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The Squire’s Due Recompense

The Squire’s Due Recompense

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The resting place of the fourth Lubavitcher Rebbe, Rabbi Shmuel, of righteous memory, in the town of Lubavitch. (Photo: Library of Agudas Chassidei Chabad)
The resting place of the fourth Lubavitcher Rebbe, Rabbi Shmuel, of righteous memory, in the town of Lubavitch. (Photo: Library of Agudas Chassidei Chabad)

In the small Russian township of Batchaikov lived a kindly old squire. The squire owned many villages and forests, inhabited mostly by the employees of his holdings. The squire was exceptionally generous. He would exempt people from their obligations to him if they were poor, and offered special discounts for the local rabbi, ritual slaughterer, schoolteachers and cantors. Most Jews in and around Batchaikov made their livelihood off the squire’s estate.

Being old and frail and in poor health, the squire often visited a renowned medical specialist of the time, Dr. Berthenson. Also, he gradually entrusted the administration of his estate to his anti-Semitic chief manager, who quickly began implementing his prejudices. Gone were the exemptions for the poor and the communal employees. In less than two years, the Jewish community was impoverished.

Many of the members of the Jewish community of Batchaikov were followers of Rabbi Shmuel, the “Rebbe Maharash,” the fourth Lubavitcher Rebbe (1834–1882). Mostly simple folk, they would visit their rebbe for a Shabbat or holiday, hear a chassidic discourse, be received for a private audience, and head home, confident that G‑d would surely bless them materially and spiritually. No one ever thought to trouble the rebbe with the details of the painful situation brewing in their hometown.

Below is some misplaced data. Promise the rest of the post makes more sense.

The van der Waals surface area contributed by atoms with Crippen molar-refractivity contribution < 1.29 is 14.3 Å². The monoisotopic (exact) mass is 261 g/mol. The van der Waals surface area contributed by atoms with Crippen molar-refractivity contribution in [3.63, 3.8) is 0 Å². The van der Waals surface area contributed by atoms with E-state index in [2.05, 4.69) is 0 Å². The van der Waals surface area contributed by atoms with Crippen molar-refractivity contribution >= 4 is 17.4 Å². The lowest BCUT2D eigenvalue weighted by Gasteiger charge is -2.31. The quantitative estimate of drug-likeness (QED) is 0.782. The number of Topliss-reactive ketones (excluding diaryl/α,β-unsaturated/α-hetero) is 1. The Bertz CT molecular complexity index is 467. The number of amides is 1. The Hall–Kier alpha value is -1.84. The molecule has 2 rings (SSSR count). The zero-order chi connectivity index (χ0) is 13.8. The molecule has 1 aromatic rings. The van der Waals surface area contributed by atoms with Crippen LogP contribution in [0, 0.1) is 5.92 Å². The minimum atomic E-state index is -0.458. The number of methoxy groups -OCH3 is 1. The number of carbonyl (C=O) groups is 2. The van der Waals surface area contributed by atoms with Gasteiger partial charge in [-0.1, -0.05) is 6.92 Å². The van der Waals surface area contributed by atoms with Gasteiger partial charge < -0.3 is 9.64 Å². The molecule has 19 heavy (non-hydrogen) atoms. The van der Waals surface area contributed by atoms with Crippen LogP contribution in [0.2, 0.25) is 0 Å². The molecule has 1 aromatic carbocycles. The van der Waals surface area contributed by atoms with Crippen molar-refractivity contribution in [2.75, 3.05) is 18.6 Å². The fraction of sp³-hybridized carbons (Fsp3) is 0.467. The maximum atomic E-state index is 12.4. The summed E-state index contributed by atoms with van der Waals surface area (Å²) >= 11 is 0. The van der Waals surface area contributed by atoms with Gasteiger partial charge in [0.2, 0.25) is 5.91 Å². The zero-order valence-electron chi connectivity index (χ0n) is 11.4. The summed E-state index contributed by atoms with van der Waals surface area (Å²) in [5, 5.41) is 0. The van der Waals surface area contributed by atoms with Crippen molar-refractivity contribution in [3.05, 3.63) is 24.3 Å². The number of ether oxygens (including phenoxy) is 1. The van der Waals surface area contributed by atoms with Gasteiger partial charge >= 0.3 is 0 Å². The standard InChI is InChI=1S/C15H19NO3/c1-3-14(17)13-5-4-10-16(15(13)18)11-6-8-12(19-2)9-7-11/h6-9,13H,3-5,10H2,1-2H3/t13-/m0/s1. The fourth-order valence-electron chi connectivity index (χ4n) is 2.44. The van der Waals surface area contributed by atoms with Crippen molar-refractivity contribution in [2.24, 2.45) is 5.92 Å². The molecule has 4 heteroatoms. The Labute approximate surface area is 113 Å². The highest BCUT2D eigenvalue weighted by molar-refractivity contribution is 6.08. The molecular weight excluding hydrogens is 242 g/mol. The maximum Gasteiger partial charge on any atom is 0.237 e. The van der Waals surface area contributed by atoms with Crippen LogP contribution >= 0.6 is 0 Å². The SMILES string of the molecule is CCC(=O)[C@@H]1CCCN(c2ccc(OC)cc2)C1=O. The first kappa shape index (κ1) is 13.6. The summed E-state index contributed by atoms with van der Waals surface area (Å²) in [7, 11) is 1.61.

No one ever thought to trouble the rebbe with the details of the painful situationOne longtime Batchaikov resident, whose family had maintained close contact with the squire and his ancestors, was Reb Shmuel. This Reb Shmuel was visiting the rebbe when, during a private audience, the rebbe began questioning him about the state of affairs in Batchaikov. Reb Shmuel told him everything.

After admonishing Reb Shmuel for not informing him of the situation earlier, the rebbe gave Reb Shmuel explicit instructions. “Your squire’s life is in danger. Travel home. Tell him in my name that I know he is critically ill and the doctors have just about despaired of his life. Let him help the Jewish families who live on his properties; for every Jewish family he helps, I promise him one month of life and health.”

After returning home, Reb Shmuel tried to visit the squire, but was refused admittance. Since it was a pleasant summer day, the doctor requested that the squire be taken outside for a ride. As Reb Shmuel stood from a distance and watched the old, broken gentleman get into the carriage, his heart was pained. The moment the squire saw Reb Shmuel on the road, he invited him into his carriage.

Reb Shmuel climbed aboard the coach and immediately passed on the rebbe’s message. The squire asked Reb Shmuel to draw up a complete list of every Jewish family in Batchaikov and the neighboring areas who could earn a living from his estate. In total, Reb Shmuel compiled a list of over 160 families.

So it was that over 160 families, plus a few dozen more from the surrounding area, were once again able to make a living. And the squire recovered.

According to the squire’s tally, he was owed another fourteen months of life . . .About fourteen years later, Reb Shmuel was once again visiting Lubavitch, though the Rebbe Maharash had passed away some eleven years earlier.